Collaboration in Civic Spheres

Sound Transit Didn’t Validate $17M in Security Charges

by Matt Rosenberg December 19th, 2012

Violating the terms of its own contract with the King County Sheriff’s Office for security services, the regional transit agency serving King, Snohomish and Pierce counties failed to secure documentation to assure the validity of more than $17 million in related charges which it has paid since mid-2008. The finding comes in a a just-released draft accountability audit of Sound Transit by Washington State that will be presented at a meeting this Thursday of ST’s Audit and Reporting Committee.

In August, a Sound Transit internal audit found that King County Metro over-billed ST for more than $700,000 in para-transit services in the ST Link Light Rail footprint in and around Seattle, mainly by charging based on passenger bookings made – rather than actual rides provided. ST sought a billing credit and corrective steps were taken. In late October, a blistering performance audit by the state zeroed in on Sound Transit’s Citizens Oversight Committee, highlighting a series of ethical lapses and apparent conflicts of interest.

The new state report issued by the office of outgoing 20-year Washington State Auditor Brian Sonntag, a Pierce County Democrat, found that under the contract with Sound Transit, the King County Sheriff’s Office was supposed to submit monthly invoices of one-twelfth of the annual costs of providing transit security and then at year’s end, provide a reconciliation showing total actual costs versus budgeted monthly costs under the contract.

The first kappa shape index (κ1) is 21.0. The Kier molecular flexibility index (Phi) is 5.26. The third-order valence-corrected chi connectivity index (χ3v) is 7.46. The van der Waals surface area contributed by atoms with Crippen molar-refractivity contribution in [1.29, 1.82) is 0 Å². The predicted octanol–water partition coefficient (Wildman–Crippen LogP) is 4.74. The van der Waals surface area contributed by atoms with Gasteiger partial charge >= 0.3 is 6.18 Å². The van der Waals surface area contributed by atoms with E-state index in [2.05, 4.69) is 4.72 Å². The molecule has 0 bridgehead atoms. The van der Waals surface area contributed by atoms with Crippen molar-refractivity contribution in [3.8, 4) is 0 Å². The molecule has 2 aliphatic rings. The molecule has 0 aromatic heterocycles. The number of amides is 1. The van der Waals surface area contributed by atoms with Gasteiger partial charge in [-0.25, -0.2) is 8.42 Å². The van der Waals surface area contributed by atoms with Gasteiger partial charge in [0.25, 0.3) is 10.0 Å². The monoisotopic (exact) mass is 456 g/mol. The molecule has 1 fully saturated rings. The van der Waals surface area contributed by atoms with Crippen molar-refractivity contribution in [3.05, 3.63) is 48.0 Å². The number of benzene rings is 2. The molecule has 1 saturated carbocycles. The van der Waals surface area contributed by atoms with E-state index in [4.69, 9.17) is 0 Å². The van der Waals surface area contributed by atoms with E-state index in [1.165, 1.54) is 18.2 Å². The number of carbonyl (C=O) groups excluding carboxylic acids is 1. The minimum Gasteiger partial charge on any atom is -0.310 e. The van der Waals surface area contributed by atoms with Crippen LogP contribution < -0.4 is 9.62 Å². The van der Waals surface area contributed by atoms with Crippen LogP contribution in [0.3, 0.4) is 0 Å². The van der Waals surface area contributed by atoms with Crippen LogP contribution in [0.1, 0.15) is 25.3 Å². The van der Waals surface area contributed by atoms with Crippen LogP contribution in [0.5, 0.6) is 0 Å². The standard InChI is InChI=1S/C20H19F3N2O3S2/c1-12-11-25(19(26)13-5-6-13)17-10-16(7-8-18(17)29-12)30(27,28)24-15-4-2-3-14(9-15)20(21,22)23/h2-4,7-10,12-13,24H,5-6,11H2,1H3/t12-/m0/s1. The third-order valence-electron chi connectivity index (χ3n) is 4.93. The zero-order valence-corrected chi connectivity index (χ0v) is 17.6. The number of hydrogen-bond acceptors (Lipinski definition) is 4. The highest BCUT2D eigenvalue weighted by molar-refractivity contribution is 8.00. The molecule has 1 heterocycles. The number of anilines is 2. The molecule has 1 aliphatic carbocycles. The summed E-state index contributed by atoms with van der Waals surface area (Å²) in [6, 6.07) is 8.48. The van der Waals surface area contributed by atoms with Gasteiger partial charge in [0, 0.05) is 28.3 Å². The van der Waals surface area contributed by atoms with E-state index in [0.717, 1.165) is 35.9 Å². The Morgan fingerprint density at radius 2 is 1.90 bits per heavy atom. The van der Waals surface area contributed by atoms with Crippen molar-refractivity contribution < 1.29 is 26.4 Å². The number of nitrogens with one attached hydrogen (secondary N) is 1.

But according to the state audit, Sound Transit “did not enforce this requirement. It allowed (the Sheriff’s office) to bill based on actual expenditures and did not require the agency to provide documentation supporting the actual costs involved (of $17,081,913). Moreover, the invoices were submitted semi-annually between 2008 and 2011, rather than monthly, and (Sound Transit) has not received invoices for the first nine months of police services in 2012.”

In the audit report, ST says it agrees with the state auditor’s recommendations that it should get a required year-end report from the Sheriff’s Office with sufficient details on security work actually performed, before issuing payments; and that it should train its staff in related contract requirements. The problem arose in part, Sound Transit says, because it asked the county that it be billed for actual monthly costs and when that occurred, supporting documentation stopped being provided.

The new state audit also found that due to additional instances of failed oversight, Sound Transit in a separate contract with a private security firm improperly paid $126,147 in late fees and another $191,525 in unallowable costs which mainly arose from unauthorized time-and-a-half for overtime. Sound Transit said in its reply in the audit that “unduly burdensome” payment coding procedures at ST that “delayed processing time” of payments to the vendor were responsible for the late fees, and that “process improvements” will be implemented to avoid such problems going forward.

The audit noted the late fees were included in the agency’s budget.

On the overtime issue, the agency said the contract was “incorrectly interpreted” by its staff and it will seek to recover costs not warranted.

The agency added, “Sound Transit and the public have received high level security services through these contracts.

Members of Sound Transit’s Audit and Reporting Committee are Sumner Mayor Dave Enslow (Chair), King County Council Member Larry Phillips (Vice-Chair), plus King County Executive Dow Constantine, Issaquah Deputy City Council President Fred Butler, Redmond Mayor John Marchione, Lakewood City Council Member Mary Moss, and Sound Transit Citizens Oversight Panel Chairman Stuart Scheuerman.


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